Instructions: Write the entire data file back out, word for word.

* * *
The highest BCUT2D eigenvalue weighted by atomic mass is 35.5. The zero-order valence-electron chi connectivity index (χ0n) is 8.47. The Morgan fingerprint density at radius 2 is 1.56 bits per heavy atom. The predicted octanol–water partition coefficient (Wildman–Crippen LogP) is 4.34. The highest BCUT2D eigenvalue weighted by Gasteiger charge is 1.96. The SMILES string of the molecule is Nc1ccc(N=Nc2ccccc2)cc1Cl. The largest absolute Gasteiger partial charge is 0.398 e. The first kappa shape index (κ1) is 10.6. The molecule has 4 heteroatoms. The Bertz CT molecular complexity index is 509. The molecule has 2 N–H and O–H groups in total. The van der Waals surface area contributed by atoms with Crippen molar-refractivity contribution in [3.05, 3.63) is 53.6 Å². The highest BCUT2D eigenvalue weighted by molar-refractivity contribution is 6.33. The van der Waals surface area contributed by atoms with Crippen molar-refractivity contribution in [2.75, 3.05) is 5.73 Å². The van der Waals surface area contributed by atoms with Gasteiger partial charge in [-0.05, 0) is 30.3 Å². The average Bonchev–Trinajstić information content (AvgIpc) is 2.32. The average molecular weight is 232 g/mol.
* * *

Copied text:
The highest BCUT2D eigenvalue weighted by atomic mass is 35.5. The zero-order valence-electron chi connectivity index (χ0n) is 8.47. The Morgan fingerprint density at radius 2 is 1.56 bits per heavy atom. The predicted octanol–water partition coefficient (Wildman–Crippen LogP) is 4.34. The highest BCUT2D eigenvalue weighted by Gasteiger charge is 1.96. The SMILES string of the molecule is Nc1ccc(N=Nc2ccccc2)cc1Cl. The largest absolute Gasteiger partial charge is 0.398 e. The first kappa shape index (κ1) is 10.6. The molecule has 4 heteroatoms. The Bertz CT molecular complexity index is 509. The molecule has 2 N–H and O–H groups in total. The van der Waals surface area contributed by atoms with Crippen molar-refractivity contribution in [3.05, 3.63) is 53.6 Å². The highest BCUT2D eigenvalue weighted by molar-refractivity contribution is 6.33. The van der Waals surface area contributed by atoms with Crippen molar-refractivity contribution in [2.75, 3.05) is 5.73 Å². The van der Waals surface area contributed by atoms with Gasteiger partial charge in [-0.05, 0) is 30.3 Å². The average Bonchev–Trinajstić information content (AvgIpc) is 2.32. The average molecular weight is 232 g/mol.